Paul's Weapons Against the Debasing of Christianity
1. His Personal History
Well, first of all - and this is a very powerful weapon, as you will notice from this letter - he brings in the weapon of his own history and his own experience. There are few places in all his writings - perhaps only Second Corinthians - where he refers to himself more than he does in this letter. He brings his own history and his own experience right forward; it is one of his masterstrokes. And he was the man to do it! Just look at Saul of Tarsus [Paul]: look at his history - what he tells us about himself. Was there ever a man who had put this whole Jewish system more thoroughly to the test than he had? He had committed himself to the observances, to the performance of every part of the Jewish ritual, right up to the hilt; indeed, he tells us that he was far more zealous in this matter than many of his own age. "I advanced in the Jews' religion beyond many of mine own age ... being more exceedingly zealous for the traditions of my fathers" (Galatians 1:14). This man had gone all the way with this system, with its ceremonies and rites, its types and figures, its symbols and forms, he had gone the whole way.
What did it do for him? Where did it land him? He had exhausted it most thoroughly, most conscientiously, most sincerely: because one thing that we have to say about Saul of Tarsus is that he was a man who did not believe in half measures - he was a man who meant business, and he was a man who was sincere in what he did. He tells us: "I verily thought ... that I ought to do" - "many things contrary to the name of Jesus of Nazareth" (Acts 26:9). It was a matter of conscience with this brilliant young Pharisee, who had climbed so high on the ladder of Judaism. But, where did it land him? We have his own exclamation; he says: "This is where it landed me!" - "O wretched man that I am! who shall deliver me out of the body of this death?" (Romans 7:24). You could not get very much lower than that, could you? That is the last word in anything. In his own experience, in his own history, the whole thing had failed. In effect, he says: "That is where it landed me; that is all it did for me. And it is not going to do anything better for anybody else, however devoted they may be to it."
2. The Meaning of the Cross
But then, having come to that end, to that ignominious end, crying for deliverance - 'O wretched man that I am, who shall deliver me? Nothing and nobody, over all this long history, has proved a deliverer for me! - then he found the Lord Jesus; and the Lord Jesus did for him all that this tremendous sum of things had entirely failed to do. He found the Cross, and he said: "I have been crucified with Christ; yet I live; and yet no longer I, but Christ liveth in me" (Galatians 2:20). You notice the change from the thought of 'death' to the thought of 'life.' He is a dead man made alive, come to life. He is a man who has known an altogether new beginning, a new history, a new experience, which has sprung out of the Cross of the Lord Jesus.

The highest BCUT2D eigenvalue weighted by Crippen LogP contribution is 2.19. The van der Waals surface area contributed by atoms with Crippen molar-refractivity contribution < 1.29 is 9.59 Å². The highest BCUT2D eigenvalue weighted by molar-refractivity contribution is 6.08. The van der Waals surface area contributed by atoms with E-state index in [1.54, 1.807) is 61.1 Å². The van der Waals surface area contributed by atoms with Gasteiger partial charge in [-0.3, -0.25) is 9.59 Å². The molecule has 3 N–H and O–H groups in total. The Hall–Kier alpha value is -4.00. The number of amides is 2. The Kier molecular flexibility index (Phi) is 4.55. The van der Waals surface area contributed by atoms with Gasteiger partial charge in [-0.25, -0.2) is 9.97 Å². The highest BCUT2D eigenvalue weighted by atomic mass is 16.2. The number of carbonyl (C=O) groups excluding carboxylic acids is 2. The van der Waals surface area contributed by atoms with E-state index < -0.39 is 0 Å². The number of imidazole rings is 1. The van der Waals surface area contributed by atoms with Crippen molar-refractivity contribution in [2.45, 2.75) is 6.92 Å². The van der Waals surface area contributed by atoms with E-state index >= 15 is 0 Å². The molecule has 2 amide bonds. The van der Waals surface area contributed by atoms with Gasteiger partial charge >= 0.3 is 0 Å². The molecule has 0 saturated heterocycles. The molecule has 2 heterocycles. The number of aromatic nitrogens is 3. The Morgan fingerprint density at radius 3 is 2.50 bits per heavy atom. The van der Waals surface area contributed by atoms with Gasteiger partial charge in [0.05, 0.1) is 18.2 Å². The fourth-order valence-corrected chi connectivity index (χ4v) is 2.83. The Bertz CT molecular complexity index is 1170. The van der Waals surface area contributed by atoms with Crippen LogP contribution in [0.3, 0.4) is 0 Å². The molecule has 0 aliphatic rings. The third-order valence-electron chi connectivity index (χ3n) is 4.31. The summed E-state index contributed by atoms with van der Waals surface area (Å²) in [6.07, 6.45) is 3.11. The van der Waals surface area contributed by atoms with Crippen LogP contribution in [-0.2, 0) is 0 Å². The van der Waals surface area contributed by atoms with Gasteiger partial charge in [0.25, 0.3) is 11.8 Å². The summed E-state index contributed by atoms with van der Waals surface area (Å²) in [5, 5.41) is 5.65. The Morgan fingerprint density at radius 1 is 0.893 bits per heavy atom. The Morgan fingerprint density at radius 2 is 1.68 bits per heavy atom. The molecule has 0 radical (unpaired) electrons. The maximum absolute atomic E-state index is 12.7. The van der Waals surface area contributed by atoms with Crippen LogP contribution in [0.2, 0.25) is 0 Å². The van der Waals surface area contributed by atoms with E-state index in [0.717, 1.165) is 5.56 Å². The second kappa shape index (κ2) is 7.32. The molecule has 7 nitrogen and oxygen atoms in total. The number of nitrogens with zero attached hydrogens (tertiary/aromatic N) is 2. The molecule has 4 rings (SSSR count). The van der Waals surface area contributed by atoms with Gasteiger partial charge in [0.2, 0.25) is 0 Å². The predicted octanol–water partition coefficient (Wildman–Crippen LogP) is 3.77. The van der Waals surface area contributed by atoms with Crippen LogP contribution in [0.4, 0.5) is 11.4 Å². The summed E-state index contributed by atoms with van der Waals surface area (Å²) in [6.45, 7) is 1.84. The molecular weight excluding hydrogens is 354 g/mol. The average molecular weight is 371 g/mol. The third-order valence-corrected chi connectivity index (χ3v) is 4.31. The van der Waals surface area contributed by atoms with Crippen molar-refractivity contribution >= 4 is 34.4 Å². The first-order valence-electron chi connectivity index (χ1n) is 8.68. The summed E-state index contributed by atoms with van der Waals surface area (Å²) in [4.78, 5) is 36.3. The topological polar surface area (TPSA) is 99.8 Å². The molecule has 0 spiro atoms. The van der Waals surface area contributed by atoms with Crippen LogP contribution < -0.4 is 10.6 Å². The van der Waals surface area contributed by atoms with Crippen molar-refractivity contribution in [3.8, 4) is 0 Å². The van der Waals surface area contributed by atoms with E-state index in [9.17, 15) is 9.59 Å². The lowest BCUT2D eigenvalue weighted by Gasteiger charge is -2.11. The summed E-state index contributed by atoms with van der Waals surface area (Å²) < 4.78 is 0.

Moreover, he found the Holy Spirit, and the Holy Spirit did for him what this vast system of Judaism, to which he had given himself so utterly, could never do. That is why he gives such a large place to the Holy Spirit in this letter. That is why the Cross and the Holy Spirit are here brought together as the ruling lines of this whole testimony. The Holy Spirit, on the ground of the Cross, has reversed the whole experience, changed the whole situation.
3. The Meaning of Christ
And then - here we could go through the letter with another ruling line - he discovered the real meaning of Christ. The name of Christ occurs forty-three times in this little letter, which can be read in ten minutes or a quarter of an hour. That itself is significant; indeed, it just shouts at us as to what it is all about. Paul is really seeking to show here what is the true meaning of Christ. What is the true meaning of Christ? Just this: that all that system has been - in law and all its ordinances has been fulfilled in and by Christ, in the Cross; all righteousness has been fulfilled. As He came to His baptism in the Jordan, typifying His death on the Cross, Jesus had said: "Suffer it now: for thus it becometh us to fulfill all righteousness" (Matthew 3:15). That was the question at issue, and it was all fulfilled in the Cross of the Lord Jesus; Christ crucified has fulfilled it all. The Old Testament is fulfilled in Christ. That is what we have been saying about Isaiah; and what is true of Isaiah is true of all the Old Testament. We cannot attempt to show here how the Old Testament is fulfilled in Christ, but that is what Paul is saying. 'I have been crucified with Christ: and so I am united with Him in that writing of, that fulfillment, of all the requirements of God; and, by the Spirit, I come into the good of all that Jesus is.'
(continued with # 4 - "The Meaning of Grace")